“The balance has tipped – creators have the power, and they are not “beholden” to brands anymore. Therefore, brands need to attract, vs “demand from” our KOLs & creators; we need to give them a reason to want to partner with us,” she stated.

She also notes the fact there is a greater need for brands to team up with micro- and nano-influencers: those that don’t have the biggest number of followers, but have built a close community thanks to the content they share.

“We need more micros and nanos as well, especially as we see that the “lower” tiers typically have higher engagement rates, as they have a more dedicated following. For this level of scale, we definitely need the right agency partners to also operationalize,” she says.

This is a view supported by insights from VaynerMedia’s Jonathan Gerard, who notes that with the massive shift between influencers and brands nowadays, brands should stop asking influencers to make ads, but rather engage with them as content creator partners.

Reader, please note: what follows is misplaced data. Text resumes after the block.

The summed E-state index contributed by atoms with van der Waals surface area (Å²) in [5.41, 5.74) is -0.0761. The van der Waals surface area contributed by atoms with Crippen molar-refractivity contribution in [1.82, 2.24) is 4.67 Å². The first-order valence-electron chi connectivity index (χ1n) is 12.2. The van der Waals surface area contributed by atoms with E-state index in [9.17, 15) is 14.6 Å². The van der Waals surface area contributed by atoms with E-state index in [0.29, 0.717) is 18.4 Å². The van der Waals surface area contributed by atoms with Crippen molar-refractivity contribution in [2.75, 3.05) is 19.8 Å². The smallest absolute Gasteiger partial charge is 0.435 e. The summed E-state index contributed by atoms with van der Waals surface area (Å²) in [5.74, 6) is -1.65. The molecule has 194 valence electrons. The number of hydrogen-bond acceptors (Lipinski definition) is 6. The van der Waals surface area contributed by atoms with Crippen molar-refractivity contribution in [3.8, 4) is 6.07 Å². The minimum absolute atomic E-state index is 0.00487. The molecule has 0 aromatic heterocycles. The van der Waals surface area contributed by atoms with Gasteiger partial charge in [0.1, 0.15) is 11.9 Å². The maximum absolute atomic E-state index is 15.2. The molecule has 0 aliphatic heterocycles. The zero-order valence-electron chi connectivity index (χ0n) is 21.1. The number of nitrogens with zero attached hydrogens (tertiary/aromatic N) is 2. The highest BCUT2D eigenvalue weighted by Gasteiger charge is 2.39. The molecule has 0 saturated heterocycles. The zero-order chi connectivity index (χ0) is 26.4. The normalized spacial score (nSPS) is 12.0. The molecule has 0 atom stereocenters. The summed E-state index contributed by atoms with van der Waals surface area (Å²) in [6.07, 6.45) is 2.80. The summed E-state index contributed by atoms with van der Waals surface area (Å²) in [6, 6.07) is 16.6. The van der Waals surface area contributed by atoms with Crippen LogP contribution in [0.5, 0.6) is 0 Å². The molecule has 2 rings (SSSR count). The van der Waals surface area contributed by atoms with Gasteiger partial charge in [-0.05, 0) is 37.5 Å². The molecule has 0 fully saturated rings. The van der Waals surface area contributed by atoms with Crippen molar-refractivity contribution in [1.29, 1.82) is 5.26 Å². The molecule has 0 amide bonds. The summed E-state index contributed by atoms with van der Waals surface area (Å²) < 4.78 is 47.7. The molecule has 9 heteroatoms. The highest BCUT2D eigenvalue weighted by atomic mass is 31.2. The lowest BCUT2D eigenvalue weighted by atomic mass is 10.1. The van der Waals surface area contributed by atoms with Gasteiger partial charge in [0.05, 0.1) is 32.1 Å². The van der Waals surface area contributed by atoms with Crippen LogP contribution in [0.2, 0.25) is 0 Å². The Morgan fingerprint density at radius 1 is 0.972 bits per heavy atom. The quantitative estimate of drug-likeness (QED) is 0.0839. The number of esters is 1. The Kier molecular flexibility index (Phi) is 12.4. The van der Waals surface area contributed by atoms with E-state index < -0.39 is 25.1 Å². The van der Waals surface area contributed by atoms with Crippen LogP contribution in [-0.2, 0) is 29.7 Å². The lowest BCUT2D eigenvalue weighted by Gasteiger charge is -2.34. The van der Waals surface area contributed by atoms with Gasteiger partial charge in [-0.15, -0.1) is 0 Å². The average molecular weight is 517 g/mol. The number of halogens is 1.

“They won’t stay and consume ads, so optimising for a 3-second view means you’re creating the wrong thing. Create the right thing and you’ll get much more attention. There is so much appetite for content and consumption is higher than ever,” he explained.

He also adds that brands need to also loosen the reins they put on creator partners and give them more creative freedom to execute the campaign, aside from the mandatory elements of a traditional ad campaign.

This was later reinforced by statements from HP’s Ruben Ahmed, who shared insights related to their recent campaign with local artist Mulga to produce original artwork to promote their Instant Ink subscription and printers. For him, they had a clear objective in combining KOLs and some growth marketing tactics in tandem, with some paid marketing to drive both organic and paid reach.